Thursday, September 30, 2004

In the aftermath of the novel

Looking out the window in this mild September restful dreamless day, rather thoughtless and hastened with some fragmentary imagination that couldn't be really described as thought, it's a little bit of a stream through which I wander through cold delicious paradises, old and forlorn suburban landscapes abstracted in my mind like pieces of nowhere, gathering simply everywhere.

I've been absorbed into Naomi's novel for the last three days giving little time to other thoughts, to more serious thought, feeling the shameless sparks of almost poetic intuition rambling through my newfound body. The "Sotah" has been nothing but a delightful souvenir, a little journey through familiar landscapes, too intimate to be called a novel. It's more like a film I've watched in slow candentious motions, swallowing the delicate pain of each and every page in one go, drunk in the helplessness of long bygone lust.

It's strange, despite the universal differences I don't find myself so stranged to the idea of the novel, I think I'd place myself somewhere between Joan Rosenheim and Chaya Leah, yet being a Dina Reich Gutman in the flesh, despite my cosmopolitism and overly infatuated sophistication, very much alike Joan Rosenheim, I don't find myself stranged from religion, probably not from religion as an almost motherly voice of evil and good, but more just like a mere idea, I'm not alien to the idea. I sympathize with Joan and how despite herself she places her own persona in the axes of time as a supreme deed of "chesed"; probably "chesed" is the main idea towards the end of the book. How can we really know what others need? How can we cater for their real feelings and their deliverance? Outreach their souls? For decades strangers to our own kin, how could we unhide ourselves to others? Unhide them? Somehow I think we can, the tremulous flesh is not hideous to the stranger, to unlinked pieces of thought, of pity, of "chesed".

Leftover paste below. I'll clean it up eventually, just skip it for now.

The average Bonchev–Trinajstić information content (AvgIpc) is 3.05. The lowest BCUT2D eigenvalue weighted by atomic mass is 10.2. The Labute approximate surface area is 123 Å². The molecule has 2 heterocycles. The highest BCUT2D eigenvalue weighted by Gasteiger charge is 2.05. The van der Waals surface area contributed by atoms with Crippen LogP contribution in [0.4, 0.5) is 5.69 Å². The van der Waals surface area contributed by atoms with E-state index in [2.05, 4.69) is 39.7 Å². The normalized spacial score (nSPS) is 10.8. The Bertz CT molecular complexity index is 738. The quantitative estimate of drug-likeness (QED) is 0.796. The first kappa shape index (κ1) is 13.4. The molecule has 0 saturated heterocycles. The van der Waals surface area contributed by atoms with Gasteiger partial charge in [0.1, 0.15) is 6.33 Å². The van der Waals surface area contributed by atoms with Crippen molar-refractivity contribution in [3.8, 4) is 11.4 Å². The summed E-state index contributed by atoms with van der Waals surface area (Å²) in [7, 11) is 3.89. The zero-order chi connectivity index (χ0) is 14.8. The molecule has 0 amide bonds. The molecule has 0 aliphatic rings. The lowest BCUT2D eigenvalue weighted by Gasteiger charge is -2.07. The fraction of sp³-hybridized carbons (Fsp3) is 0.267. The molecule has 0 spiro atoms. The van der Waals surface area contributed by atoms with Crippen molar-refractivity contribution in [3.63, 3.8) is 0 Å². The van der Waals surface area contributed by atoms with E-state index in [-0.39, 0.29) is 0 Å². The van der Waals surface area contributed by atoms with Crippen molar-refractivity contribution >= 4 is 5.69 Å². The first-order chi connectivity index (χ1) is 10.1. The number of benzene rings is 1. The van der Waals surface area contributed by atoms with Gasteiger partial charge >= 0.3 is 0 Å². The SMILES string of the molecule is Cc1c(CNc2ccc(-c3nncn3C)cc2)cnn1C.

Who can truely understand me? How could I unravel my courage and lift myself in upheaval? How could anyone? It's not a problematic sentimentalism, it's rather the joyous comfort of lightweight, of an almost sacred emptiness. How could just paper and words really understand me or comfort me? How could my body understand me? How could the young and untouched vividly mortal and wrathfully beautiful skin understand me? It's beyond linguistic unity, it's almost in the blood.

In the end of the day I believe Isobel and Dina would reach supreme and perfect understanding, I can see it at glance, thoughtlessly even. Not sure anymore about wife, I believe Dina is as timed as Isobel, far beyond wife, the ultimate victim of supermanliness, in manifold shapes. It's still early and the muse is allegedly attempting to pose over my shoulders and caress my silk-weary skin in one go, in one touch. I believe the note, "The night and the Phoebus" will definitely come through, it just needs a more human touch, a more religious and less deceiving touch.

I need to fix my surrounding a little bit, caress myself in still, nourish my recreations of life with pleasurable delight and above all, send a letter, send a letter to her.


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